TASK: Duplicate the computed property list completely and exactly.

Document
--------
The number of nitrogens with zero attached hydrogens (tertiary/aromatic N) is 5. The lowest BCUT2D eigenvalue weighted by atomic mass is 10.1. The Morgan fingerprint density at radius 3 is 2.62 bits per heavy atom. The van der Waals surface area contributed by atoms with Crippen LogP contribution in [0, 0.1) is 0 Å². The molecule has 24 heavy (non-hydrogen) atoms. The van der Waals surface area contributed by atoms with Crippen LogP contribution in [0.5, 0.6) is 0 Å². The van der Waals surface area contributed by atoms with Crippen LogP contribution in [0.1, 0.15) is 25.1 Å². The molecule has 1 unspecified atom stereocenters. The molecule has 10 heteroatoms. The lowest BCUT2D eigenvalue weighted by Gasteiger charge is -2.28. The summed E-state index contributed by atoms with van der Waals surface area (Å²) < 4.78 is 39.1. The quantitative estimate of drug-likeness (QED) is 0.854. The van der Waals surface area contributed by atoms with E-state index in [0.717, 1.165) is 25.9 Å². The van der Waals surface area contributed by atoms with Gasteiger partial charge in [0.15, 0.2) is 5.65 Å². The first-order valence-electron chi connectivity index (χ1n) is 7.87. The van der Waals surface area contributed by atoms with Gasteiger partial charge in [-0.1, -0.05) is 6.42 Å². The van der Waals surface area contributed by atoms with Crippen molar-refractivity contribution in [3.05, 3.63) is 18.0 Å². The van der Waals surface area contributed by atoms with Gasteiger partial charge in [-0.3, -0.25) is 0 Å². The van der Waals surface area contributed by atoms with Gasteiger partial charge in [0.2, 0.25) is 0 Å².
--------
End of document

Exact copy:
The number of nitrogens with zero attached hydrogens (tertiary/aromatic N) is 5. The lowest BCUT2D eigenvalue weighted by atomic mass is 10.1. The Morgan fingerprint density at radius 3 is 2.62 bits per heavy atom. The van der Waals surface area contributed by atoms with Crippen LogP contribution in [0, 0.1) is 0 Å². The molecule has 24 heavy (non-hydrogen) atoms. The van der Waals surface area contributed by atoms with Crippen LogP contribution in [0.5, 0.6) is 0 Å². The van der Waals surface area contributed by atoms with Crippen LogP contribution in [0.1, 0.15) is 25.1 Å². The molecule has 1 unspecified atom stereocenters. The molecule has 10 heteroatoms. The lowest BCUT2D eigenvalue weighted by Gasteiger charge is -2.28. The summed E-state index contributed by atoms with van der Waals surface area (Å²) < 4.78 is 39.1. The quantitative estimate of drug-likeness (QED) is 0.854. The van der Waals surface area contributed by atoms with E-state index in [0.717, 1.165) is 25.9 Å². The van der Waals surface area contributed by atoms with Gasteiger partial charge in [0.15, 0.2) is 5.65 Å². The first-order valence-electron chi connectivity index (χ1n) is 7.87. The van der Waals surface area contributed by atoms with Gasteiger partial charge in [-0.1, -0.05) is 6.42 Å². The van der Waals surface area contributed by atoms with Crippen molar-refractivity contribution in [3.05, 3.63) is 18.0 Å². The van der Waals surface area contributed by atoms with Gasteiger partial charge in [-0.3, -0.25) is 0 Å². The van der Waals surface area contributed by atoms with Gasteiger partial charge in [0.2, 0.25) is 0 Å².